HISHAM IBRAHIM: Thank you, for that. Hello everyone. My name is Hisham Ibrahim, as Mirjam introduced me. For the past eight years I have been working for the RIPE NCC on various community‑related initiatives throughout the service region, and for the past ten months I've had the privilege of being appointed as the first official chief community officer for the RIPE NCC. This presentation is meant to talk a little bit about the logic that we have been implementing since. I gave a talk at the previous meeting that spoke a bit about what we were planning on doing so this will build on that a bit and also report on some of the activities we have been busy doing since the previous RIPE meeting until now.

So if you have heard me talk at all during these ten months then you have probably seen this slide before. I apologise if you saw it multiple times. I like this. It comes from the first time that I addressed the RIPE NCC staff trying to let them know my priorities for the next year and what I want ‑‑ what I think is supposed to be a priority, and ten months later, it's still something that we are actively working on and it is very true today as it was then.

Going through them very quickly because like I said there's a whole talk about it at the last meeting, it talks about us trying to understand better what the community needs rather than assuming we know what they need. So going out there, having the dialogues, understanding and then providing them that. Also making an effort in institutionalising that within the organisation so that we don't lose that as good people, leave the company and grow elsewhere, we don't end up losing that understanding and knowledge.

The second bit talks about how we are distributed and configured. How can we be more optimal in providing more meaningful impact which is what they want to see at the end of the day. And how we can create better workforces for that. And this very psychedelic pyramid next to it talks about the effort that we put at the beginning, so we used to report mainly on like the different activities and the departments and what they were doing, but we put time and effort into trying to understand better the purpose of what we were trying to do, so why we do what we rather than what it is we do and we ended up with this, the reason why it's that way they all bleed into each other. We found three very distinct whys for what we do, which is community member and building engagement, community learning and development and we consider those to be the base of everything we do, so the stronger that is, the easier it is for us to do more community coordination and collaboration and there will be slides that talk more about these. Last but not least, building ecosystems around our data services. And there is a whole logic to this because if we understand what people need, and we are able to provide them meaningful, insightful data then it will get people excited and engage with it and as they get more excited they provide us more data and information and knowledge and we use that so on and so forth, so rinse and repeat and hopefully that loop continues.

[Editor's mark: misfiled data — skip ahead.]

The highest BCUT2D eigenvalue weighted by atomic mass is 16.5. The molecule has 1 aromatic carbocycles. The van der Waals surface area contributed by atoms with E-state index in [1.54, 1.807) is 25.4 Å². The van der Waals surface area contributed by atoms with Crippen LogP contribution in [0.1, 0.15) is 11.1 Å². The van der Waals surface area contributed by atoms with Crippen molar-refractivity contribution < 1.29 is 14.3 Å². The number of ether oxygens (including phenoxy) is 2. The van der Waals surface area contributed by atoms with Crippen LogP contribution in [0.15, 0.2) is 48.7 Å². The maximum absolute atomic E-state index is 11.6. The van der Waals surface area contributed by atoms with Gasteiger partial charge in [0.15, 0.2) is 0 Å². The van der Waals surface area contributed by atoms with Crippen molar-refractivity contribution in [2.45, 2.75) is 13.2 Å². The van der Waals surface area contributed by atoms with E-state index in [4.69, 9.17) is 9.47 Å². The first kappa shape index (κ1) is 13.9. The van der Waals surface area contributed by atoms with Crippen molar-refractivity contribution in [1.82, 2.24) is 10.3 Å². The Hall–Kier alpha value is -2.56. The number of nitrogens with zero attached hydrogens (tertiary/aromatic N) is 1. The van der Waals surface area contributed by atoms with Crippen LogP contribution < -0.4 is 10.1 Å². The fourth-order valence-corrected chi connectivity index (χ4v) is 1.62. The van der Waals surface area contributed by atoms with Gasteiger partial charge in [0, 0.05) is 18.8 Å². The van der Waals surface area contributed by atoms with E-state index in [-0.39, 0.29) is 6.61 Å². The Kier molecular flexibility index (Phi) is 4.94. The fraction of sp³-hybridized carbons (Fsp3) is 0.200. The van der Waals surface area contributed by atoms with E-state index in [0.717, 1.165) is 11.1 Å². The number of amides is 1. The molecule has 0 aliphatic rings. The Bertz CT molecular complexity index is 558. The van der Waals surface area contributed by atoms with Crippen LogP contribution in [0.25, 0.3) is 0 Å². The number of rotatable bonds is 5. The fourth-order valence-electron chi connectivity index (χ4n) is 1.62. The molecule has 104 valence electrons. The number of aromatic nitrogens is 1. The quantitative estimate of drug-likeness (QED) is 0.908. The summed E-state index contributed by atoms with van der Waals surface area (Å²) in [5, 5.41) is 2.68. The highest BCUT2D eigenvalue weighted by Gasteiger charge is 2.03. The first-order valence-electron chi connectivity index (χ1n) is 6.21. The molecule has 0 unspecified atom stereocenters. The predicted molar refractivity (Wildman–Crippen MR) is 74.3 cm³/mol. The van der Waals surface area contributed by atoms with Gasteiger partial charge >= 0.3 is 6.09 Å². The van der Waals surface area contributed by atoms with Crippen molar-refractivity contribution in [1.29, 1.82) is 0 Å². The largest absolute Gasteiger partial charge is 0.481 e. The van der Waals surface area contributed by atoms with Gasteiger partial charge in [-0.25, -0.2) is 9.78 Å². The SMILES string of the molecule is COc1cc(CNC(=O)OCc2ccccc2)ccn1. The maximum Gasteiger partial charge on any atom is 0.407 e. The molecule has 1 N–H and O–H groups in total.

So that, in a nutshell, is a big part of the logic there.

Since the last RIPE meeting, the RIPE NCC published document that talked about where the next five years, the link to it is on the slides, if you haven't read it already I advise you to do so. In that document, it talks about five strategic objectives and while the community and engagement team within the RIPE NCC contributes towards all five of them in different capacities, some of that we lead and others we support, but the one that speaks the most to what we do is the first one which is basically support an open, inclusive and engaged RIPE community. It's from the community that we get our mandate and we work hard on trying to support the development of the entire community.

Now, the document goes and explains a little bit more detail after that, so breaking the objectives into different strategies and as you can see, the strategies correspond nicely to the different whys that we have identified before and that's obviously no coincidence. So the first three strategies talk mainly about creating and fostering environments for dialogues and feedback loops and talks about being inclusive and being diverse and it also talks about supporting the open community here and it's represented with this continuous feedback loop, right? Now, second one is maintaining excellent relationships with technical, governmental and standardising bodies, basically how we fit in the bigger picture symbolised by the puzzle piece that we represent. And last, increasing community knowledge through community learning and development activities, the light bulb and all the training and all the different activities that we do there. And again, corresponding to the pyramid that you saw before.